Where do you find inspiration from for your work, whether this be people, places etc.?
Anywhere. It really depends on my life situation, so at the moment my life situation is having two young kids, so I did a lot of books on motherhood the last three years, and a lot of projects with associations or organisations that deal with motherhood and children. Talking about motherhood, thats actually when I started drawing really quickly, because I just didn’t have time, you know I had a screaming kid over there!
Are there any specific designers or illustrators that influence or inspire you in particular?
For me, the first one would be Marjane Satrapi, she’s a very famous Iranian graphic novel artist and she wrote a comic book called ‘Persepolis’ and they actually turned that into an animation so I think… it’s not only the illustrative aspect of it, it’s the whole design of the novel. It was at that point when the movie came out, I was like ‘oh so women can do graphic novels’.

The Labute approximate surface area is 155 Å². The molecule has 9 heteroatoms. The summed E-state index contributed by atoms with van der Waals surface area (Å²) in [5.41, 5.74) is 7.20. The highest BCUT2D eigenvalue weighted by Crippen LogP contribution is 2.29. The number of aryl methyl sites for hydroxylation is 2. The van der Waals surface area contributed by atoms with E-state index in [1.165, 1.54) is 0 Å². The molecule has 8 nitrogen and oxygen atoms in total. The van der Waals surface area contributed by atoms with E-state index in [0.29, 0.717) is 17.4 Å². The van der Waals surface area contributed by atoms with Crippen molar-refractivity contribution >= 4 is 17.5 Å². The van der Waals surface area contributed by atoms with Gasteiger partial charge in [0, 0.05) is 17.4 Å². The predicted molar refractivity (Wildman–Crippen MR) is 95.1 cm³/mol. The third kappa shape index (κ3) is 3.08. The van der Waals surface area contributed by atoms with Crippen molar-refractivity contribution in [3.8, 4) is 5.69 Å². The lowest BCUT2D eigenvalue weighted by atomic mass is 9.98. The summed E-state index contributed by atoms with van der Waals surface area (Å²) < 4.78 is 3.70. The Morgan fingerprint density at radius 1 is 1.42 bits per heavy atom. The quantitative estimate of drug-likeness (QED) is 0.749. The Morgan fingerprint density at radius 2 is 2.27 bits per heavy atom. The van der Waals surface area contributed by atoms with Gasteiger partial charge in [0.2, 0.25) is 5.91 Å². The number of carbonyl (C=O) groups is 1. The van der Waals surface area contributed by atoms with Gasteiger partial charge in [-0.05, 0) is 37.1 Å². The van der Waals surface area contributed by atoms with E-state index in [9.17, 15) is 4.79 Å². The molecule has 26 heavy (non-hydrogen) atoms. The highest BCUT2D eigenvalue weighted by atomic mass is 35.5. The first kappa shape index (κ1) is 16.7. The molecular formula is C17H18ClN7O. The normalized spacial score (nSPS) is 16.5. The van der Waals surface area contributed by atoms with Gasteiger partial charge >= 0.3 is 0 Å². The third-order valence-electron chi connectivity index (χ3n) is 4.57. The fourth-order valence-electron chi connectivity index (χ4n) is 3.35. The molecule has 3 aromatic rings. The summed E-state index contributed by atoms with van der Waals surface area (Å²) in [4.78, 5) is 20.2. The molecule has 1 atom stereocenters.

I think the difference in genders might also be a confidence thing as well when it comes to going for jobs?
I feel like, unfortunately, the divide comes later. If you try to have a family and things like that that’s when…it’s like when I was doing this architecture experience it was even worse. There is definitely an even number of people during studies but when you hit. 30 you hit that point where you make it senior and you’ve got lots of experience, but maybe that’s when people start thinking ‘oh maybe I want to try have children.’
Again, when you get older, you get like ‘Fuck this, im going to apply.’ I’ve hit 35 now and only just last year I had my second child and I just started thinking ‘oh you know what I’m just going to go for it’, and it works.
Obviously you get commissioned to do illustrations, but we were wondering if you did any as well in your personal time?